Title: Address Accepting the Monument of Gen. George Gordon Meade
Date: October 19, 1927
Location: Washington, D.C.
Context: A speech on the courage and character of Civil War Major General George Meade on the occasion of a monument for him in Washington D.C.
Ladies and Gentlemen:
America has ever been the most generous to those who have rendered service in time of war. We have not only been lavish in the public honors which have been also conferred upon our veterans, but we have also bestowed upon them pensions and gratuities reaching down to every man in the ranks, with which no other country can make any comparison. Such beneficences accorded to Civil War veterans will probably exceed twice the cost of that great war, although it lasted for a space of four years. It has been in this field, rather than in the direction of memorials and monuments which might correspond to the resources of our country and the importance of the men and events commemorated, that our action has been most conspicuous. It took the better part of a century to raise a fitting monument to Washington, nearly 60 years to express our appreciation of Lincoln, and about the same length of time to place a statue to Grant in the Capital City of the Nation.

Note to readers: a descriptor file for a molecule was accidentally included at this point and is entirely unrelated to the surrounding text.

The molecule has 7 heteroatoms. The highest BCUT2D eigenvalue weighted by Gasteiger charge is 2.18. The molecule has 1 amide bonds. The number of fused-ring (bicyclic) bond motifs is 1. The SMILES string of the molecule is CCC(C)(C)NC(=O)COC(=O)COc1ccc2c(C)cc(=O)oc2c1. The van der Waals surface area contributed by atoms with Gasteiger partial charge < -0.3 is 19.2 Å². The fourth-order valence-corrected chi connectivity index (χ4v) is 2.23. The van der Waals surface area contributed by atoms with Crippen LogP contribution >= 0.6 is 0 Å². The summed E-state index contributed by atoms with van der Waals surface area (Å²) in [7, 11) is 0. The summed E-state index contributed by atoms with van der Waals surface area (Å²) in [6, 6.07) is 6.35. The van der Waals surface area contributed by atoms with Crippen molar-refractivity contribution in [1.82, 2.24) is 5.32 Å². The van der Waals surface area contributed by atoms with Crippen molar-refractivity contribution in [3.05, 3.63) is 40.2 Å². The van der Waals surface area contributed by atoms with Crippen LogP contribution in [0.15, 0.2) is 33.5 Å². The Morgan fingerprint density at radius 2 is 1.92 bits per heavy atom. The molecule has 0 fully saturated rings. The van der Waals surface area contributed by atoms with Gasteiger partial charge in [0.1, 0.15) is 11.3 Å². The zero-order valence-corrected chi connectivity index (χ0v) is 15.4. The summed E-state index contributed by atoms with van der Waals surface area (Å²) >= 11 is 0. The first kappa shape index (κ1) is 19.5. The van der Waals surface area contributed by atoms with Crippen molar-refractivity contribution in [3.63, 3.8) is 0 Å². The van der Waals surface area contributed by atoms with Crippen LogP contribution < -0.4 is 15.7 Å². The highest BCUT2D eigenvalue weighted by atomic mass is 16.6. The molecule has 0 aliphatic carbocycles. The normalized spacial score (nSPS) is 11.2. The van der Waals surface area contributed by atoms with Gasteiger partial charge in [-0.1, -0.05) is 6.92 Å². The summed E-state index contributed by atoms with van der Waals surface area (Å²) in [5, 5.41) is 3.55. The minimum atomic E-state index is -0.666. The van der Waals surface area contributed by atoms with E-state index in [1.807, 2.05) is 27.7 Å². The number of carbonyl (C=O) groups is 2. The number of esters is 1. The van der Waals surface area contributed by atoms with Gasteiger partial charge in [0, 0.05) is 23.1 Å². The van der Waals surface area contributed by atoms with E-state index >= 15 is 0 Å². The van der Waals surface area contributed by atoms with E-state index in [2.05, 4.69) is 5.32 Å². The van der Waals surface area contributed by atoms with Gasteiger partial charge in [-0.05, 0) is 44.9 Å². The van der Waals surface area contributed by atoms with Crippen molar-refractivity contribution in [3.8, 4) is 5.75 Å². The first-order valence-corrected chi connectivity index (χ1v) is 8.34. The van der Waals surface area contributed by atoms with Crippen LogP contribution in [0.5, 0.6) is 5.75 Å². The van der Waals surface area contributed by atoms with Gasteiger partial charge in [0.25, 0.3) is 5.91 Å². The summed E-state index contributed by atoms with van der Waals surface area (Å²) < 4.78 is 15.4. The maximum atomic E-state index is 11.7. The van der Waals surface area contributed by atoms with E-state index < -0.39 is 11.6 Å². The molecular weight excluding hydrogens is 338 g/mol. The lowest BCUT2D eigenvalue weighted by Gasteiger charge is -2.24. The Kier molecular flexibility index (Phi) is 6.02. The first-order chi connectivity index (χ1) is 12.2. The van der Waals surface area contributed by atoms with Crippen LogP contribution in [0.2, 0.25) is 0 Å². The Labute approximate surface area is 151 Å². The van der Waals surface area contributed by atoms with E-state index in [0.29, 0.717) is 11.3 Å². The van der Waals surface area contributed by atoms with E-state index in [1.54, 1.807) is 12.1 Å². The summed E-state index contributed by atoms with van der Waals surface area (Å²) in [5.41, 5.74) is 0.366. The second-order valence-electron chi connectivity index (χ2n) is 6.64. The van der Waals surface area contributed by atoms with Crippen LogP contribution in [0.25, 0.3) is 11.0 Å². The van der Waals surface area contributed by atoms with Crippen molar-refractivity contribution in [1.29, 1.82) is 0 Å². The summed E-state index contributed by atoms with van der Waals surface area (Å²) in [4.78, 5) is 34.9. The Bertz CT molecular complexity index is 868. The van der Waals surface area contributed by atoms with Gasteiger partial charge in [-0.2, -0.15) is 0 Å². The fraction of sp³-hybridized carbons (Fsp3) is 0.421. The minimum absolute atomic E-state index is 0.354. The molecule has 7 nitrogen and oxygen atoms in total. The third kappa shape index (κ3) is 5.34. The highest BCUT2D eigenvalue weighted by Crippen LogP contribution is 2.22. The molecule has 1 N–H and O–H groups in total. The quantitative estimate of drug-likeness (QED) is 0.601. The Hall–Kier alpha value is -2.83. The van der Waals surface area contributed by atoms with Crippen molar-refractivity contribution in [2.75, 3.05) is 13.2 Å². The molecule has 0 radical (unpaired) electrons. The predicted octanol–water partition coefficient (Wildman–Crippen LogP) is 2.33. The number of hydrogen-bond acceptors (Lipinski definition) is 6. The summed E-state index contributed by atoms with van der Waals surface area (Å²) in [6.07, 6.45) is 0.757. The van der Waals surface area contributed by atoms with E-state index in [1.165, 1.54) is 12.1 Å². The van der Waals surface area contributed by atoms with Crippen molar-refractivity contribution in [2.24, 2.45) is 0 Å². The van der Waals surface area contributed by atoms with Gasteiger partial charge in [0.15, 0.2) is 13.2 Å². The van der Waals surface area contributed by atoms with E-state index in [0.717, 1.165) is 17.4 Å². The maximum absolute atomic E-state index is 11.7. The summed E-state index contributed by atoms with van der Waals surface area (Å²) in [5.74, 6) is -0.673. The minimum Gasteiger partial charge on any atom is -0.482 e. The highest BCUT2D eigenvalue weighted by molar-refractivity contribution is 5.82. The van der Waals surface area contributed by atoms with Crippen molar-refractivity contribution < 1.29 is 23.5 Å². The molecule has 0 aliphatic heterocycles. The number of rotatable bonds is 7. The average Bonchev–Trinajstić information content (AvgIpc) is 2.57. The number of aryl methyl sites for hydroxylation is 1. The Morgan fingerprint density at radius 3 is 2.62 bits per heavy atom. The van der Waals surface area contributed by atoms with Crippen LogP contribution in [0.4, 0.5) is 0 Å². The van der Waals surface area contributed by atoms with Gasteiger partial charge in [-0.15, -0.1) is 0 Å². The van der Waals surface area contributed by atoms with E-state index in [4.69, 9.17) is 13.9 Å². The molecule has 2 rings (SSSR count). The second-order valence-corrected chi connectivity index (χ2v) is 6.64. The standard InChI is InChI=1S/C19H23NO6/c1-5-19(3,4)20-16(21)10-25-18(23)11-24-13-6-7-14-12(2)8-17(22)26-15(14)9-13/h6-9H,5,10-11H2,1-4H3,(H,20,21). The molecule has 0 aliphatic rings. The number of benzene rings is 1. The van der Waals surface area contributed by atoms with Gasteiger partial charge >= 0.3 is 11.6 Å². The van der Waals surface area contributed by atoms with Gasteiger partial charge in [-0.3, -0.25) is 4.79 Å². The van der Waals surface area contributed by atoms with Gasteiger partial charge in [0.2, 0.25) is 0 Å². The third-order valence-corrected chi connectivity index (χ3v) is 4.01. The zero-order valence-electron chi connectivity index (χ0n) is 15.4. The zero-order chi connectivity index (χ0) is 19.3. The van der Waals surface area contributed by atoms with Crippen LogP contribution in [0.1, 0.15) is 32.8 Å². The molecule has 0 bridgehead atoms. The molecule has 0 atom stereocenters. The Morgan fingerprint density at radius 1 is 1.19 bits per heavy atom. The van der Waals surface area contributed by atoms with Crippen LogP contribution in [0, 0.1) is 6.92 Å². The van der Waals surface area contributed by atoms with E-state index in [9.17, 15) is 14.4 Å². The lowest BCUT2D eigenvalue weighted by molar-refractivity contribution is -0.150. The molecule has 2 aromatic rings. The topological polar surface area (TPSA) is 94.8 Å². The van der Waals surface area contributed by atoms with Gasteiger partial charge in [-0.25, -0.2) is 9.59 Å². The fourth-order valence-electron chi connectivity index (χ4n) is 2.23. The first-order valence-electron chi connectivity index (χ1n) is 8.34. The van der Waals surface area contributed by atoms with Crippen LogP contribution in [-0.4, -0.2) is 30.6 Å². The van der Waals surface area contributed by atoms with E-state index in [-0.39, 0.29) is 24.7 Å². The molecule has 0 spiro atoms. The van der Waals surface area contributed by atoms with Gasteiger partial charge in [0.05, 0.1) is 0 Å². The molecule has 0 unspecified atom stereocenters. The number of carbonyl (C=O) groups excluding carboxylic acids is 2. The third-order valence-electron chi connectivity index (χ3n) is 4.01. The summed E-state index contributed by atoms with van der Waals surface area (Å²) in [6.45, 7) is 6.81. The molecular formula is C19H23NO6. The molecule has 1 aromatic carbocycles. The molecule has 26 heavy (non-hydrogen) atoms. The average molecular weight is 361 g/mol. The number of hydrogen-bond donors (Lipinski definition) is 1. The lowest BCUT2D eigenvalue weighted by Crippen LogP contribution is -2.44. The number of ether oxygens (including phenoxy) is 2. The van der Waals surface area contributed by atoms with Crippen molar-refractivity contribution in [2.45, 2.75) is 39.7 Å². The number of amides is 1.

This condition arose from no lack of appreciation of distinguished services, but rather from a lack of appreciation of what might be done in the way of public adornment through the agencies of architecture and sculpture. It can not be denied that some of the efforts which the Government has made, both in buildings and in monuments, have served to confirm the impression that they do not always increase the beauty of their surroundings. It is a satisfaction to realize that a change has come over public opinion. We have made a marked increase in our ability for artistic expression. It is not to be wondered at, therefore, that while some memorial has been raised to a number of his comrades, it was not until the present time that a statue has been erected in this city in honor of Maj. Gen. George Gordon Meade. But there are great compensations for the delay in the beauty and the appropriateness of the memorial and in the demonstration of the enduring quality of his fame.